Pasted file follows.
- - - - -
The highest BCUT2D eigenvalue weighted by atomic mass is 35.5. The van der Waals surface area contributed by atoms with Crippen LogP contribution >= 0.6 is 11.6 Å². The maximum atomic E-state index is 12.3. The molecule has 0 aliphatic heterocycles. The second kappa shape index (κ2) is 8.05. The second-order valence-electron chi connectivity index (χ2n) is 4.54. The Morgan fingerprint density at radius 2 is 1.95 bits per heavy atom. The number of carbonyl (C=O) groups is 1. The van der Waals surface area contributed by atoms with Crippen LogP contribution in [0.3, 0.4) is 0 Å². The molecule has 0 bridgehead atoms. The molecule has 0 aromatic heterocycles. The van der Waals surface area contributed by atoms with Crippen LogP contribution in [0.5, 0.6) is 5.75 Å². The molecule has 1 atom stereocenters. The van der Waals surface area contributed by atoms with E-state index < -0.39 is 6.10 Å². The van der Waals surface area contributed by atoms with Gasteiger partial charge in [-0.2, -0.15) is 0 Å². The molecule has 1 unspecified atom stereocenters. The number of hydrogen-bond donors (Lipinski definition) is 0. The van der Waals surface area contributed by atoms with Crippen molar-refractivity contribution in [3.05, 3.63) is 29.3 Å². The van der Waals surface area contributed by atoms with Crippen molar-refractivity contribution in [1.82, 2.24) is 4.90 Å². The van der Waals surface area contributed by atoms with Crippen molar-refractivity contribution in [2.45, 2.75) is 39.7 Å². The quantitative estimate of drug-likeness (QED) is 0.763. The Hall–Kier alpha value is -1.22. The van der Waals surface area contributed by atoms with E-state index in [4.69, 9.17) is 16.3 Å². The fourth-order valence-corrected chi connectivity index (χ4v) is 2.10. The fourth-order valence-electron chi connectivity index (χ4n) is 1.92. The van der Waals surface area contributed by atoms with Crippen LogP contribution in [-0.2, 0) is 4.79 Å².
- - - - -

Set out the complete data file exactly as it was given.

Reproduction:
The highest BCUT2D eigenvalue weighted by atomic mass is 35.5. The van der Waals surface area contributed by atoms with Crippen LogP contribution >= 0.6 is 11.6 Å². The maximum atomic E-state index is 12.3. The molecule has 0 aliphatic heterocycles. The second kappa shape index (κ2) is 8.05. The second-order valence-electron chi connectivity index (χ2n) is 4.54. The Morgan fingerprint density at radius 2 is 1.95 bits per heavy atom. The number of carbonyl (C=O) groups is 1. The van der Waals surface area contributed by atoms with Crippen LogP contribution in [0.3, 0.4) is 0 Å². The molecule has 0 bridgehead atoms. The molecule has 0 aromatic heterocycles. The van der Waals surface area contributed by atoms with Crippen LogP contribution in [0.5, 0.6) is 5.75 Å². The molecule has 1 atom stereocenters. The van der Waals surface area contributed by atoms with E-state index < -0.39 is 6.10 Å². The van der Waals surface area contributed by atoms with Gasteiger partial charge in [-0.2, -0.15) is 0 Å². The molecule has 1 unspecified atom stereocenters. The number of hydrogen-bond donors (Lipinski definition) is 0. The van der Waals surface area contributed by atoms with Crippen molar-refractivity contribution in [3.05, 3.63) is 29.3 Å². The van der Waals surface area contributed by atoms with Crippen molar-refractivity contribution in [1.82, 2.24) is 4.90 Å². The van der Waals surface area contributed by atoms with Crippen molar-refractivity contribution in [2.45, 2.75) is 39.7 Å². The quantitative estimate of drug-likeness (QED) is 0.763. The Hall–Kier alpha value is -1.22. The van der Waals surface area contributed by atoms with E-state index in [4.69, 9.17) is 16.3 Å². The fourth-order valence-corrected chi connectivity index (χ4v) is 2.10. The fourth-order valence-electron chi connectivity index (χ4n) is 1.92. The van der Waals surface area contributed by atoms with Crippen LogP contribution in [-0.2, 0) is 4.79 Å².